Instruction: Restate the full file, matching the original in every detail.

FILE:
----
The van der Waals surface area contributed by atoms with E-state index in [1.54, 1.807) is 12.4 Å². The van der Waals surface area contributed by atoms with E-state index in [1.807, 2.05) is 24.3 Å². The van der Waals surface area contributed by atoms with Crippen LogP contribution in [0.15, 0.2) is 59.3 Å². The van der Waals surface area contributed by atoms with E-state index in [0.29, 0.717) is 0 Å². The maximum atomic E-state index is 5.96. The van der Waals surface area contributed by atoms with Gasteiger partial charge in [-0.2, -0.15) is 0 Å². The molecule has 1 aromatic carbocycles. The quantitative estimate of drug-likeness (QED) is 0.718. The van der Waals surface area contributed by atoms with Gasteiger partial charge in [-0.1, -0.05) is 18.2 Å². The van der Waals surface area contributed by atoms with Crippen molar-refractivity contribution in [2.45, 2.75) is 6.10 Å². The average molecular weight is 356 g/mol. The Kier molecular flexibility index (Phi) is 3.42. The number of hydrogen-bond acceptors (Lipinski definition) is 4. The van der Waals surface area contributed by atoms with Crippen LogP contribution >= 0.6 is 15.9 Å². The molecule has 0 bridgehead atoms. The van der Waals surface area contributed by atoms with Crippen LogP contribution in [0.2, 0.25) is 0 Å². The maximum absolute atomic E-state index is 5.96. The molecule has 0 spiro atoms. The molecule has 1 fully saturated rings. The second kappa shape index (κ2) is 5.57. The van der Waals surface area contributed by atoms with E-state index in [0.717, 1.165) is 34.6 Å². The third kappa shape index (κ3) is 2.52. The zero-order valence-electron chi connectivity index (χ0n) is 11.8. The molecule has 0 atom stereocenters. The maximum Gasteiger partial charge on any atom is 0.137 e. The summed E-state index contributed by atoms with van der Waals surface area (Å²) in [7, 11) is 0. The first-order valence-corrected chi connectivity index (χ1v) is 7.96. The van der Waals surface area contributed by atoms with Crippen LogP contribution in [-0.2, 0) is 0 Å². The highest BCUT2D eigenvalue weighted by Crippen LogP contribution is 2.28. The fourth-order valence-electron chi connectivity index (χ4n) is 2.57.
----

The van der Waals surface area contributed by atoms with E-state index in [1.54, 1.807) is 12.4 Å². The van der Waals surface area contributed by atoms with E-state index in [1.807, 2.05) is 24.3 Å². The van der Waals surface area contributed by atoms with Crippen LogP contribution in [0.15, 0.2) is 59.3 Å². The van der Waals surface area contributed by atoms with E-state index in [0.29, 0.717) is 0 Å². The maximum atomic E-state index is 5.96. The van der Waals surface area contributed by atoms with Gasteiger partial charge in [-0.2, -0.15) is 0 Å². The molecule has 1 aromatic carbocycles. The quantitative estimate of drug-likeness (QED) is 0.718. The van der Waals surface area contributed by atoms with Gasteiger partial charge in [-0.1, -0.05) is 18.2 Å². The van der Waals surface area contributed by atoms with Crippen molar-refractivity contribution in [2.45, 2.75) is 6.10 Å². The average molecular weight is 356 g/mol. The Kier molecular flexibility index (Phi) is 3.42. The number of hydrogen-bond acceptors (Lipinski definition) is 4. The van der Waals surface area contributed by atoms with Crippen LogP contribution >= 0.6 is 15.9 Å². The molecule has 0 bridgehead atoms. The van der Waals surface area contributed by atoms with Crippen LogP contribution in [0.2, 0.25) is 0 Å². The maximum absolute atomic E-state index is 5.96. The molecule has 0 spiro atoms. The molecule has 1 fully saturated rings. The second kappa shape index (κ2) is 5.57. The van der Waals surface area contributed by atoms with E-state index in [0.717, 1.165) is 34.6 Å². The third kappa shape index (κ3) is 2.52. The zero-order valence-electron chi connectivity index (χ0n) is 11.8. The molecule has 0 atom stereocenters. The maximum Gasteiger partial charge on any atom is 0.137 e. The summed E-state index contributed by atoms with van der Waals surface area (Å²) in [7, 11) is 0. The first-order valence-corrected chi connectivity index (χ1v) is 7.96. The van der Waals surface area contributed by atoms with Crippen LogP contribution in [-0.2, 0) is 0 Å². The highest BCUT2D eigenvalue weighted by Crippen LogP contribution is 2.28. The fourth-order valence-electron chi connectivity index (χ4n) is 2.57.